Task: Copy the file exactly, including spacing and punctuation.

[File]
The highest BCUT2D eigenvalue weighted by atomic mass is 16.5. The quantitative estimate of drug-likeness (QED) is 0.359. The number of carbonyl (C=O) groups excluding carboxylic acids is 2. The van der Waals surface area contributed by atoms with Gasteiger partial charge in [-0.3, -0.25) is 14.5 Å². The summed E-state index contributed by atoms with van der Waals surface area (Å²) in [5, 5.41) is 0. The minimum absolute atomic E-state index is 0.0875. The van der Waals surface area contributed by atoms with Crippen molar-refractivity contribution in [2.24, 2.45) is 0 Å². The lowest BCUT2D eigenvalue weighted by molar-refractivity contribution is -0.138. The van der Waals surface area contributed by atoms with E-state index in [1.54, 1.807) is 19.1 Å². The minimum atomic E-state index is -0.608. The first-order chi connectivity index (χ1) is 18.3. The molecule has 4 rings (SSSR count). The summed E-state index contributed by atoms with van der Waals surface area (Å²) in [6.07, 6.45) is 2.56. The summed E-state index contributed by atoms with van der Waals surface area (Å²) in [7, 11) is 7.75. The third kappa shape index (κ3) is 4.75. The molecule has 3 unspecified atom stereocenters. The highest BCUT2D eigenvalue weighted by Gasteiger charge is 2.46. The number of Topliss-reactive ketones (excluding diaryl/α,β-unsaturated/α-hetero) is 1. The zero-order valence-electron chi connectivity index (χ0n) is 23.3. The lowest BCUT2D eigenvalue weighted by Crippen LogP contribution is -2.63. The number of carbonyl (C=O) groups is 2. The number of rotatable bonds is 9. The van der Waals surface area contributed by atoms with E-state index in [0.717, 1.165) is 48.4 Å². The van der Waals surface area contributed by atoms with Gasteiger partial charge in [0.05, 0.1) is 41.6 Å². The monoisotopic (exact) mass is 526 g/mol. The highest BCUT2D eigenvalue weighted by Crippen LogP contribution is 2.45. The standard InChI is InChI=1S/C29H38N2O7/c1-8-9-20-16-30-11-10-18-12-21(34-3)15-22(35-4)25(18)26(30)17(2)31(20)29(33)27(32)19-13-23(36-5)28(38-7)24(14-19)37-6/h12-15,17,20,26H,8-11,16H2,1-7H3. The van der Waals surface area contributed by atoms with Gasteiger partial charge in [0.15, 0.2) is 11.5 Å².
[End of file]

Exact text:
The highest BCUT2D eigenvalue weighted by atomic mass is 16.5. The quantitative estimate of drug-likeness (QED) is 0.359. The number of carbonyl (C=O) groups excluding carboxylic acids is 2. The van der Waals surface area contributed by atoms with Gasteiger partial charge in [-0.3, -0.25) is 14.5 Å². The summed E-state index contributed by atoms with van der Waals surface area (Å²) in [5, 5.41) is 0. The minimum absolute atomic E-state index is 0.0875. The van der Waals surface area contributed by atoms with Crippen molar-refractivity contribution in [2.24, 2.45) is 0 Å². The lowest BCUT2D eigenvalue weighted by molar-refractivity contribution is -0.138. The van der Waals surface area contributed by atoms with E-state index in [1.54, 1.807) is 19.1 Å². The minimum atomic E-state index is -0.608. The first-order chi connectivity index (χ1) is 18.3. The molecule has 4 rings (SSSR count). The summed E-state index contributed by atoms with van der Waals surface area (Å²) in [6.07, 6.45) is 2.56. The summed E-state index contributed by atoms with van der Waals surface area (Å²) in [7, 11) is 7.75. The third kappa shape index (κ3) is 4.75. The molecule has 3 unspecified atom stereocenters. The highest BCUT2D eigenvalue weighted by Gasteiger charge is 2.46. The number of Topliss-reactive ketones (excluding diaryl/α,β-unsaturated/α-hetero) is 1. The zero-order valence-electron chi connectivity index (χ0n) is 23.3. The lowest BCUT2D eigenvalue weighted by Crippen LogP contribution is -2.63. The number of carbonyl (C=O) groups is 2. The number of rotatable bonds is 9. The van der Waals surface area contributed by atoms with E-state index in [0.717, 1.165) is 48.4 Å². The van der Waals surface area contributed by atoms with Gasteiger partial charge in [0.05, 0.1) is 41.6 Å². The monoisotopic (exact) mass is 526 g/mol. The highest BCUT2D eigenvalue weighted by Crippen LogP contribution is 2.45. The standard InChI is InChI=1S/C29H38N2O7/c1-8-9-20-16-30-11-10-18-12-21(34-3)15-22(35-4)25(18)26(30)17(2)31(20)29(33)27(32)19-13-23(36-5)28(38-7)24(14-19)37-6/h12-15,17,20,26H,8-11,16H2,1-7H3. The van der Waals surface area contributed by atoms with Gasteiger partial charge in [0.15, 0.2) is 11.5 Å².